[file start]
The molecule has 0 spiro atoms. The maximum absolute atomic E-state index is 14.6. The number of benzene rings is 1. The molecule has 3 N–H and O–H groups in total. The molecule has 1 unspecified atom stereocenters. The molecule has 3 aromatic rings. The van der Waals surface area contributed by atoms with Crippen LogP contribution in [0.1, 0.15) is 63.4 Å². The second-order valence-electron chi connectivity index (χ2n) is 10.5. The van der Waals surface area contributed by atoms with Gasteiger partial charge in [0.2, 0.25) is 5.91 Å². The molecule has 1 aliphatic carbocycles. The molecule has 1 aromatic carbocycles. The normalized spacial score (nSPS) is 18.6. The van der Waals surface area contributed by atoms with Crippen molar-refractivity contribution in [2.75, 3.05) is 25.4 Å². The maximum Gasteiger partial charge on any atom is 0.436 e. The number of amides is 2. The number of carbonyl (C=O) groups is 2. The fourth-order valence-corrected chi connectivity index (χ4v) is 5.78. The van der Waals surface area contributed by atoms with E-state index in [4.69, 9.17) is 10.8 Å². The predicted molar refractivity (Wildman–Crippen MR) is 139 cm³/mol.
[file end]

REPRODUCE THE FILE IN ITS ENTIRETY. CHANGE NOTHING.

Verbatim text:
The molecule has 0 spiro atoms. The maximum absolute atomic E-state index is 14.6. The number of benzene rings is 1. The molecule has 3 N–H and O–H groups in total. The molecule has 1 unspecified atom stereocenters. The molecule has 3 aromatic rings. The van der Waals surface area contributed by atoms with Crippen LogP contribution in [0.1, 0.15) is 63.4 Å². The second-order valence-electron chi connectivity index (χ2n) is 10.5. The van der Waals surface area contributed by atoms with Gasteiger partial charge in [0.2, 0.25) is 5.91 Å². The molecule has 1 aliphatic carbocycles. The molecule has 1 aromatic carbocycles. The normalized spacial score (nSPS) is 18.6. The van der Waals surface area contributed by atoms with Crippen molar-refractivity contribution in [2.75, 3.05) is 25.4 Å². The maximum Gasteiger partial charge on any atom is 0.436 e. The number of amides is 2. The number of carbonyl (C=O) groups is 2. The fourth-order valence-corrected chi connectivity index (χ4v) is 5.78. The van der Waals surface area contributed by atoms with E-state index in [4.69, 9.17) is 10.8 Å². The predicted molar refractivity (Wildman–Crippen MR) is 139 cm³/mol.